Master of Arts (MA)
First Advisor's Name
Anne M. Castro
First Advisor's Committee Title
Second Advisor's Name
Second Advisor's Committee Title
Third Advisor's Name
Third Advisor's Committee Title
Fourth Advisor's Name
Fourth Advisor's Committee Title
Post-Colonial, Possession, Spirit, Exoticism, Zombification, Identity, Wounds, Assimilation
Date of Defense
Erna Brodber’s 1988 novel Myal reveals the fatal injuries performed on the spirit by the colonizing efforts of others. In the novel, biracial Jamaican protagonist, Ella, experiences a profound devastation when her husband, Selwyn, creates a ‘white’ persona for her in his production Caribbean Nights and Days. In my thesis, I argue that Selwyn’s aggressions upon Ella’s spirit are only a fraction of the many conducted by those around her. Granted, while Selwyn’s play brings Ella’s zombified spirit into fruition with his distortion of her childhood— the Grovetown community, the Brassington’s and Mrs. Burns also aid in the process of zombifying Ella. The processes of zombification demonstrated through Ella’s steadily emptied biracial identity, independence and spirit occur through a gradual assimilation. Thus, by using the theoretical framework of exoticism and identity referenced in the work of Chandra Talpade Mohanty, Stuart Hall and others, the development and consequences surrounding zombification are examined.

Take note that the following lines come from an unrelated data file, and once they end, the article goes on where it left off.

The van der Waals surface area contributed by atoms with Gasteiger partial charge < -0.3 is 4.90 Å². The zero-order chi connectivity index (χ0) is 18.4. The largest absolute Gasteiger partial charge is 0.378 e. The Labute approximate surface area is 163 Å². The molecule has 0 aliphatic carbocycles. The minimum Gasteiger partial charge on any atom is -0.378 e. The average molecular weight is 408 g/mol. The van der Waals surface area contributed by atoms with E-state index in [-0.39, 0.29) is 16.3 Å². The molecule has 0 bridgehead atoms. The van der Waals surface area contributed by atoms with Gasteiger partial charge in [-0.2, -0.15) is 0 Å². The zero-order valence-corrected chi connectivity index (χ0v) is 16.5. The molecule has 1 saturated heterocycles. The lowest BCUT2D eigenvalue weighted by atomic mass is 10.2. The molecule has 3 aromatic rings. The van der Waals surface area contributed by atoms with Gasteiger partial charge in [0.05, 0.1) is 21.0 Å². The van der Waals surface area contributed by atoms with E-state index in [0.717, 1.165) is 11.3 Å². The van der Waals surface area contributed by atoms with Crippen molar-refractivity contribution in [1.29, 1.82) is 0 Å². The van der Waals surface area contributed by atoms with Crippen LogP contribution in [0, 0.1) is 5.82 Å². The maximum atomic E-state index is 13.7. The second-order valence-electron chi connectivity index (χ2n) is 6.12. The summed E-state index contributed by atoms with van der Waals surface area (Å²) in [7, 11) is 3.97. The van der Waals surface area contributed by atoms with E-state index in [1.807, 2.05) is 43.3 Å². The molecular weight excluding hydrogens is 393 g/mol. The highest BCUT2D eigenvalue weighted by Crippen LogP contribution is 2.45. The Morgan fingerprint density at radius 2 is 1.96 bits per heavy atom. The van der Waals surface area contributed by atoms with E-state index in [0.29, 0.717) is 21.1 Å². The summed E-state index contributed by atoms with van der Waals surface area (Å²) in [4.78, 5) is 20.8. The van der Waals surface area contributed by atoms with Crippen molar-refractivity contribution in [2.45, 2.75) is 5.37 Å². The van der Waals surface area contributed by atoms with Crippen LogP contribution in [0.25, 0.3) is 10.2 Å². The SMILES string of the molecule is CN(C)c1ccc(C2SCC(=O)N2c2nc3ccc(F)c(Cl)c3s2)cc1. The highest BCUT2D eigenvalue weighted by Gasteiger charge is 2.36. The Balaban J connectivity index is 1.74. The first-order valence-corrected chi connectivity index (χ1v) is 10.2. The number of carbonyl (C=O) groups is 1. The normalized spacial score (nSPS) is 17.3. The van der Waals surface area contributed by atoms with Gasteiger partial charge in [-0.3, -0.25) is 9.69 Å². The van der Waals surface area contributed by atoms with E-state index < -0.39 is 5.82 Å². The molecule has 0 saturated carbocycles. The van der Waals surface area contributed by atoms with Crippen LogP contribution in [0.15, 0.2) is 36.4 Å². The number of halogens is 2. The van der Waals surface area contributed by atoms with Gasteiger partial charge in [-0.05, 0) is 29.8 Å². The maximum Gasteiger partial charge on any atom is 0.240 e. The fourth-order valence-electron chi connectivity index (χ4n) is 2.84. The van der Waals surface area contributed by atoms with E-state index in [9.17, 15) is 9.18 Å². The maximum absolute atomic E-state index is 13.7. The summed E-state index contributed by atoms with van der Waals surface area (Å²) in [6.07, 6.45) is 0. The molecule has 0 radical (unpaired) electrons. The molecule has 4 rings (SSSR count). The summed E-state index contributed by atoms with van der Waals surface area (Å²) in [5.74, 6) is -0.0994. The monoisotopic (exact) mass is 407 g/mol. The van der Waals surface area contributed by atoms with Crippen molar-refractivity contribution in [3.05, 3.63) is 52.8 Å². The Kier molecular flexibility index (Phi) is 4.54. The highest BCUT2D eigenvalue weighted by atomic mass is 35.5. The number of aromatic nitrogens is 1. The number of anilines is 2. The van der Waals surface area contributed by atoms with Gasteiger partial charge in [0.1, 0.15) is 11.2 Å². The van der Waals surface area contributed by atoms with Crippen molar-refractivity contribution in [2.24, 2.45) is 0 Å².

Valdes, Joanna Lee, "Colonial Possessions: Producing the Zombie in Erna Brodber's Myal" (2020). FIU Electronic Theses and Dissertations. 4392.
Available for download on Saturday, March 20, 2021
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